How is anthrax diagnosed?
- The skin lesions will eventually turn black. If you have a painless ulcer (sore) that is suspected to be cutaneous anthrax, the doctor will take a small sample of the fluid and see if it grows under special conditions in the laboratory. Samples will be viewed under a microscope. The anthrax bacteria will look different than other, similar organisms. If anthrax is suspected, laboratory personnel will take special care with the sample because it is considered a biohazard. Anthrax is not contagious from person to person, however, standard hospital practices of hygiene, known as universal precautions, will prevent spread from the sample to other people.
- If you have cutaneous anthrax and have developed a fever and other symptoms throughout your body, the doctor may test your blood for the bacteria.
- If the doctor thinks you may have inhalational anthrax, you will have a chest X-ray or a CT scan. Other tests may be performed, including a lumbar puncture (spinal tap). You will also be admitted to the hospital.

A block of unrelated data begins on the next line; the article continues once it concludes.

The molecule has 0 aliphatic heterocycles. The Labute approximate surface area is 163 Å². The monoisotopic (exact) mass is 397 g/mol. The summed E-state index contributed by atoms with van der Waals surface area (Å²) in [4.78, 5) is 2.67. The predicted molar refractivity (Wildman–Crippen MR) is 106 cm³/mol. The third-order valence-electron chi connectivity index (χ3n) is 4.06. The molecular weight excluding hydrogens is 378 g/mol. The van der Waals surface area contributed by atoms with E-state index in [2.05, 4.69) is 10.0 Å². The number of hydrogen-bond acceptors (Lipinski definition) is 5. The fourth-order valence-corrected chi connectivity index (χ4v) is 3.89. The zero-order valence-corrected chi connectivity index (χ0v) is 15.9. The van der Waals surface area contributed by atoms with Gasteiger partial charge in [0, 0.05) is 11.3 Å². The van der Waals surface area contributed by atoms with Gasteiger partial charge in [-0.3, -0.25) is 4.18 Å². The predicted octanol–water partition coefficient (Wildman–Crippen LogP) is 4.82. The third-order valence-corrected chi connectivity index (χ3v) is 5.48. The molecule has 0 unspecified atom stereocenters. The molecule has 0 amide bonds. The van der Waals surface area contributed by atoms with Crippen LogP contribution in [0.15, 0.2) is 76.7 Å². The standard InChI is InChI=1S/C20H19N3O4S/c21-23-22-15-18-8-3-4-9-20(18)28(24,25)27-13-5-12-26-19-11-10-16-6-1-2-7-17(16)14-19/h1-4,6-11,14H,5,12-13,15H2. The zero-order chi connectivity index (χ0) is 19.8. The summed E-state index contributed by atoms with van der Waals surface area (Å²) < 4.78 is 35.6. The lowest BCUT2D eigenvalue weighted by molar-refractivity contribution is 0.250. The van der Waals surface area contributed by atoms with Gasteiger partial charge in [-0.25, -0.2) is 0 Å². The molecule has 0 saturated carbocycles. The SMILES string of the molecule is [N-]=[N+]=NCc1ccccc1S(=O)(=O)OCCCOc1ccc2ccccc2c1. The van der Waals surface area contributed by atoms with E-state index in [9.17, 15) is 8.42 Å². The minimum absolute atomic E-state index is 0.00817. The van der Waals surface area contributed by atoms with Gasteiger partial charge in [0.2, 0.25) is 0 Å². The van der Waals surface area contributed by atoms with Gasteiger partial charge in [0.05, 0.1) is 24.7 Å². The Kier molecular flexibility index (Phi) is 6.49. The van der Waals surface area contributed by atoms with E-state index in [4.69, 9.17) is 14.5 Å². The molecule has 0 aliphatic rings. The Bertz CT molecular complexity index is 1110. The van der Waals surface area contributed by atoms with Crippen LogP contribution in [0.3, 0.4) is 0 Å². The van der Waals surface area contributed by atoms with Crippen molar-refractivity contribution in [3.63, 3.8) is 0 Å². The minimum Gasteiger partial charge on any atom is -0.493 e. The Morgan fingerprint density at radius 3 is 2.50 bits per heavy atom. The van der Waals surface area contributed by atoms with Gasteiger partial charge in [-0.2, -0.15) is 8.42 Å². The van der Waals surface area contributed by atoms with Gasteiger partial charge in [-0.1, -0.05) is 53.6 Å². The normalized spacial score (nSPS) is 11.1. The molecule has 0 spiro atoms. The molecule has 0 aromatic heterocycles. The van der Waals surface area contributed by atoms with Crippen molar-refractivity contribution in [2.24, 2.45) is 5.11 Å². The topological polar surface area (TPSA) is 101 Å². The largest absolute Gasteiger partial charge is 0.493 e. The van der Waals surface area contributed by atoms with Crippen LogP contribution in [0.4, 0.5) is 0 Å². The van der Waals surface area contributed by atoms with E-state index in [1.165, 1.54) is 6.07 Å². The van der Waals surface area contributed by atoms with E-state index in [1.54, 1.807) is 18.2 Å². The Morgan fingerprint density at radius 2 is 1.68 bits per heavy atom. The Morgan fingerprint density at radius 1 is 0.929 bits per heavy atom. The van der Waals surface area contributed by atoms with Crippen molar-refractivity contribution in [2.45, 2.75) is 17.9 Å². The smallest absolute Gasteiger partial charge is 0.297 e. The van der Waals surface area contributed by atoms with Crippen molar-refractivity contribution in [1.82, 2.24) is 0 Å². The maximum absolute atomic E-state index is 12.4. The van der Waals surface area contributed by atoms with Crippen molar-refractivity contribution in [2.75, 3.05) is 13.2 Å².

- An infectious-disease specialist may be among the doctors consulted to assist with management.
When should I seek medical care for anthrax?
Anthrax develops rapidly, so immediate medical attention is required. Go to a hospital's emergency department if you have been or think you have been exposed to spores.
Cutaneous (skin) anthrax. Picture courtesy of AVIP agency, Office of the Army Surgeon General, U.S.
Skin lesion of anthrax on face. Picture courtesy of the Public Health Image Library, CDC, Atlanta, Georgia.
Medically Reviewed by a Doctor on 7/5/2016
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